He had been convicted of numerous other felonies, including assault, firearms violations, breaking and entering, armed robbery and receiving stolen property. The list goes on and on from his 18th birthday.
In Baltimore County, juvenile records are forever sealed except by judicial order.
Gray, known on the streets as “Pepper,” was 25 years old, 5-feet-8-inches tall and weighed 145 pounds when last arrested. He had been incarcerated at least 12 times, the longest stretch being two years in prison in Maryland.
Following his arrest, Gray was placed into the paddy wagon by the police officers who had arrested him — black officers. He could have easily slipped on the floor or bench, or twisted his neck or shoulders to reopen his recently fused and weakened spine. Enroute to the county jail, the paddy wagon stopped once so that officers could put leg restraints on him to calm him down and restrict his movement.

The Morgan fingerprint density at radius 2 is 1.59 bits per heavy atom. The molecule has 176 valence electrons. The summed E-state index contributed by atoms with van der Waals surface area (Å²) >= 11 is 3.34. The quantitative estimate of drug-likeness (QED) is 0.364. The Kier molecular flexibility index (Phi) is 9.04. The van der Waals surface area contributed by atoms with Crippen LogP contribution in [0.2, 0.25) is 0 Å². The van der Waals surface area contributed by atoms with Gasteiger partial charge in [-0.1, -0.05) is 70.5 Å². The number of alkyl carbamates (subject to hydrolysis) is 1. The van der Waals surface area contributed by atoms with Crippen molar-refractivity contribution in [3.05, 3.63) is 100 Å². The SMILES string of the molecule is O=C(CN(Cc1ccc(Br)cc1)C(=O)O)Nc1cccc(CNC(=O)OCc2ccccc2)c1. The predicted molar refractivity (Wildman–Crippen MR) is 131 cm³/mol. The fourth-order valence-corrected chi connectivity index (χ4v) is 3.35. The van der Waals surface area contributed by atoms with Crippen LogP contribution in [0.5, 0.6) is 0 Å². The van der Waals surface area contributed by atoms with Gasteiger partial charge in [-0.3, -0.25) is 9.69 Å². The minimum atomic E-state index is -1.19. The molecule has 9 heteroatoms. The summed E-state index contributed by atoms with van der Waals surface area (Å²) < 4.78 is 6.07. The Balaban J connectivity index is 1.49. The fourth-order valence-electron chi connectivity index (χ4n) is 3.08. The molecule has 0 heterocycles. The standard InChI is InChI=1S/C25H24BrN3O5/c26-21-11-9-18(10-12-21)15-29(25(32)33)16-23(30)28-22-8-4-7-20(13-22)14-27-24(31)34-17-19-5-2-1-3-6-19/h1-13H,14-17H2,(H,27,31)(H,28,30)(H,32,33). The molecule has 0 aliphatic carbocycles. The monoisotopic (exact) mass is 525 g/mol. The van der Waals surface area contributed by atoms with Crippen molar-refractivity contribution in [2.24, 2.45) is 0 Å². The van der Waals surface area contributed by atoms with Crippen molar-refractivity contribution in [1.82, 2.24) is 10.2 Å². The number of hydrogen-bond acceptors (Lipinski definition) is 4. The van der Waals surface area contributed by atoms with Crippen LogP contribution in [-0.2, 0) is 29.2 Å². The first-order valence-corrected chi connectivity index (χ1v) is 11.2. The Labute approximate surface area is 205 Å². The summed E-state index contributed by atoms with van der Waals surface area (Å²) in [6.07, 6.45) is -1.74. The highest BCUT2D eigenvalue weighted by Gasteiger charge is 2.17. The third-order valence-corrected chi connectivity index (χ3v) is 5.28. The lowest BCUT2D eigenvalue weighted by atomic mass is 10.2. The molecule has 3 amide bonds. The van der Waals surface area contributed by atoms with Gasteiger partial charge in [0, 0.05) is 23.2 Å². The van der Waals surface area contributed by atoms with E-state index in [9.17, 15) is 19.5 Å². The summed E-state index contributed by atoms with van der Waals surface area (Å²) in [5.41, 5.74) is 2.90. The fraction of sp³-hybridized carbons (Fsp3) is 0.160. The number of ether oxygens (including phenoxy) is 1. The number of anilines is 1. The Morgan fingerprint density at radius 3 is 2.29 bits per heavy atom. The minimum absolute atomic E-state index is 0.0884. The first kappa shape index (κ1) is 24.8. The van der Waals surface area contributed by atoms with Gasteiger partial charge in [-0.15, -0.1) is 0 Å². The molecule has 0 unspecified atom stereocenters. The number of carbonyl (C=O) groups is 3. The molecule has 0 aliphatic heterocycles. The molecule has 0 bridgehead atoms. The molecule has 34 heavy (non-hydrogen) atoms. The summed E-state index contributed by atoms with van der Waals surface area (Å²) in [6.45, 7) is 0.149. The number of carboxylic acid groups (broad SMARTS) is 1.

Gray was a dangerous career felon, well-known to the Baltimore Police Department officers, with a damaged and healing spine and neck, and was supposed to be home healing a week-and-a-half after surgery. He should not have been running around on the streets of Baltimore committing drug felonies and resisting arrest.
By the way, none of the eight officers who arrested Gray has ever had a complaint against them for brutality or use of excessive force.
Margaret Watrous should get all the facts before forming an opinion, and she should realize that the police really are there to serve and protect the public and 99 percent of them do that very well every day.
Proctors needs to put money into acoustics